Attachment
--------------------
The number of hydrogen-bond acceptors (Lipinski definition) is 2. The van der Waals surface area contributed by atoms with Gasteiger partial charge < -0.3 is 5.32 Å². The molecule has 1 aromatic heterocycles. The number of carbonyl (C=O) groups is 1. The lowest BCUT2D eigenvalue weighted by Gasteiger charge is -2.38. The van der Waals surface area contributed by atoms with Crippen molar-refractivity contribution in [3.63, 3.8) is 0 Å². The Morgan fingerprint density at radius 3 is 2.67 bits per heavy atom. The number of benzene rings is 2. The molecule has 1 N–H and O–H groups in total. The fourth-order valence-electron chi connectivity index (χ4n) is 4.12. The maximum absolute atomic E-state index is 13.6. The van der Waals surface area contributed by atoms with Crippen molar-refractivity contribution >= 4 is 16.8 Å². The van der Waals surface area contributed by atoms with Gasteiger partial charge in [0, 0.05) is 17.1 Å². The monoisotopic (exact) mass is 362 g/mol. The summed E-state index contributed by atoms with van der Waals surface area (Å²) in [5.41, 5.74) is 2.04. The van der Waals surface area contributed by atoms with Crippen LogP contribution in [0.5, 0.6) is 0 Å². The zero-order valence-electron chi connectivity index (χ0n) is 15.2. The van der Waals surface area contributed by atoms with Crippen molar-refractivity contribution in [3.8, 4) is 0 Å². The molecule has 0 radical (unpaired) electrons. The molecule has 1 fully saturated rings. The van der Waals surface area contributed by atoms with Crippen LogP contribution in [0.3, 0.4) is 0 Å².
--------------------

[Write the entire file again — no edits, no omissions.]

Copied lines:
The number of hydrogen-bond acceptors (Lipinski definition) is 2. The van der Waals surface area contributed by atoms with Gasteiger partial charge < -0.3 is 5.32 Å². The molecule has 1 aromatic heterocycles. The number of carbonyl (C=O) groups is 1. The lowest BCUT2D eigenvalue weighted by Gasteiger charge is -2.38. The van der Waals surface area contributed by atoms with Crippen molar-refractivity contribution in [3.63, 3.8) is 0 Å². The Morgan fingerprint density at radius 3 is 2.67 bits per heavy atom. The number of benzene rings is 2. The molecule has 1 N–H and O–H groups in total. The fourth-order valence-electron chi connectivity index (χ4n) is 4.12. The maximum absolute atomic E-state index is 13.6. The van der Waals surface area contributed by atoms with Crippen molar-refractivity contribution >= 4 is 16.8 Å². The van der Waals surface area contributed by atoms with Gasteiger partial charge in [0, 0.05) is 17.1 Å². The monoisotopic (exact) mass is 362 g/mol. The summed E-state index contributed by atoms with van der Waals surface area (Å²) in [5.41, 5.74) is 2.04. The van der Waals surface area contributed by atoms with Crippen LogP contribution in [0.5, 0.6) is 0 Å². The zero-order valence-electron chi connectivity index (χ0n) is 15.2. The van der Waals surface area contributed by atoms with Crippen molar-refractivity contribution in [3.8, 4) is 0 Å². The molecule has 0 radical (unpaired) electrons. The molecule has 1 fully saturated rings. The van der Waals surface area contributed by atoms with Crippen LogP contribution in [0.3, 0.4) is 0 Å².